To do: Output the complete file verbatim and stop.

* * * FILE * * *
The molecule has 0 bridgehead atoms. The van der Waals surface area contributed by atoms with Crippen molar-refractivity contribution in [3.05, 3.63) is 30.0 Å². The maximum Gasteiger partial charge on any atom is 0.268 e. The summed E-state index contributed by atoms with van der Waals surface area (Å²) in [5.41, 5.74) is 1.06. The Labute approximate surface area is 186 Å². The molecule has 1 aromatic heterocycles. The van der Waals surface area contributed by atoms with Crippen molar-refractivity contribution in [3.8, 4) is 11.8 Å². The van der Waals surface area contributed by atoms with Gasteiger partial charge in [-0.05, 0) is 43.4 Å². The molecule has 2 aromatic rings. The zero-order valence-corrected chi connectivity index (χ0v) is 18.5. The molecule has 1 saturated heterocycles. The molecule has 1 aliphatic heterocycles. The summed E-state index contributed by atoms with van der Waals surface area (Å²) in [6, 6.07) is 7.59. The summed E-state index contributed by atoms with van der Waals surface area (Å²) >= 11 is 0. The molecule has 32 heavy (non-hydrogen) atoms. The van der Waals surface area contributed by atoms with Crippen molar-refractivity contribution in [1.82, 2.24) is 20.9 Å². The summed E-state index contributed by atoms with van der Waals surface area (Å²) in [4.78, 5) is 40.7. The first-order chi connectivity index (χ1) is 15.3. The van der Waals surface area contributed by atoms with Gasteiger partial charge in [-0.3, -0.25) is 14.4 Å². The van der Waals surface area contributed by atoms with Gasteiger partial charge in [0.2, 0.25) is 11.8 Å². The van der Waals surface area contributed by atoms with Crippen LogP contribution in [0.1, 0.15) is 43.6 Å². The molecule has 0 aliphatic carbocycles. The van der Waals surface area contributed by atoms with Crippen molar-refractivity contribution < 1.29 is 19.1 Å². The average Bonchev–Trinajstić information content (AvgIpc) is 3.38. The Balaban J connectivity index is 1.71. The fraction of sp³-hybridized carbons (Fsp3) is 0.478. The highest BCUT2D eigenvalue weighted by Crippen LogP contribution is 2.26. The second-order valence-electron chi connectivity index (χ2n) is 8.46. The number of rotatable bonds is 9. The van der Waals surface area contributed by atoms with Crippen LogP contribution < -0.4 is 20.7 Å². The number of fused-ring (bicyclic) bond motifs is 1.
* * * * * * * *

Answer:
The molecule has 0 bridgehead atoms. The van der Waals surface area contributed by atoms with Crippen molar-refractivity contribution in [3.05, 3.63) is 30.0 Å². The maximum Gasteiger partial charge on any atom is 0.268 e. The summed E-state index contributed by atoms with van der Waals surface area (Å²) in [5.41, 5.74) is 1.06. The Labute approximate surface area is 186 Å². The molecule has 1 aromatic heterocycles. The van der Waals surface area contributed by atoms with Crippen molar-refractivity contribution in [3.8, 4) is 11.8 Å². The van der Waals surface area contributed by atoms with Gasteiger partial charge in [-0.05, 0) is 43.4 Å². The molecule has 2 aromatic rings. The zero-order valence-corrected chi connectivity index (χ0v) is 18.5. The molecule has 1 saturated heterocycles. The molecule has 1 aliphatic heterocycles. The summed E-state index contributed by atoms with van der Waals surface area (Å²) in [6, 6.07) is 7.59. The summed E-state index contributed by atoms with van der Waals surface area (Å²) >= 11 is 0. The molecule has 32 heavy (non-hydrogen) atoms. The van der Waals surface area contributed by atoms with Crippen molar-refractivity contribution in [1.82, 2.24) is 20.9 Å². The summed E-state index contributed by atoms with van der Waals surface area (Å²) in [4.78, 5) is 40.7. The first-order chi connectivity index (χ1) is 15.3. The van der Waals surface area contributed by atoms with Gasteiger partial charge in [-0.3, -0.25) is 14.4 Å². The van der Waals surface area contributed by atoms with Gasteiger partial charge in [0.2, 0.25) is 11.8 Å². The van der Waals surface area contributed by atoms with Crippen LogP contribution in [0.1, 0.15) is 43.6 Å². The molecule has 0 aliphatic carbocycles. The van der Waals surface area contributed by atoms with Crippen molar-refractivity contribution < 1.29 is 19.1 Å². The average Bonchev–Trinajstić information content (AvgIpc) is 3.38. The Balaban J connectivity index is 1.71. The fraction of sp³-hybridized carbons (Fsp3) is 0.478. The highest BCUT2D eigenvalue weighted by Crippen LogP contribution is 2.26. The second-order valence-electron chi connectivity index (χ2n) is 8.46. The number of rotatable bonds is 9. The van der Waals surface area contributed by atoms with Crippen LogP contribution < -0.4 is 20.7 Å². The number of fused-ring (bicyclic) bond motifs is 1.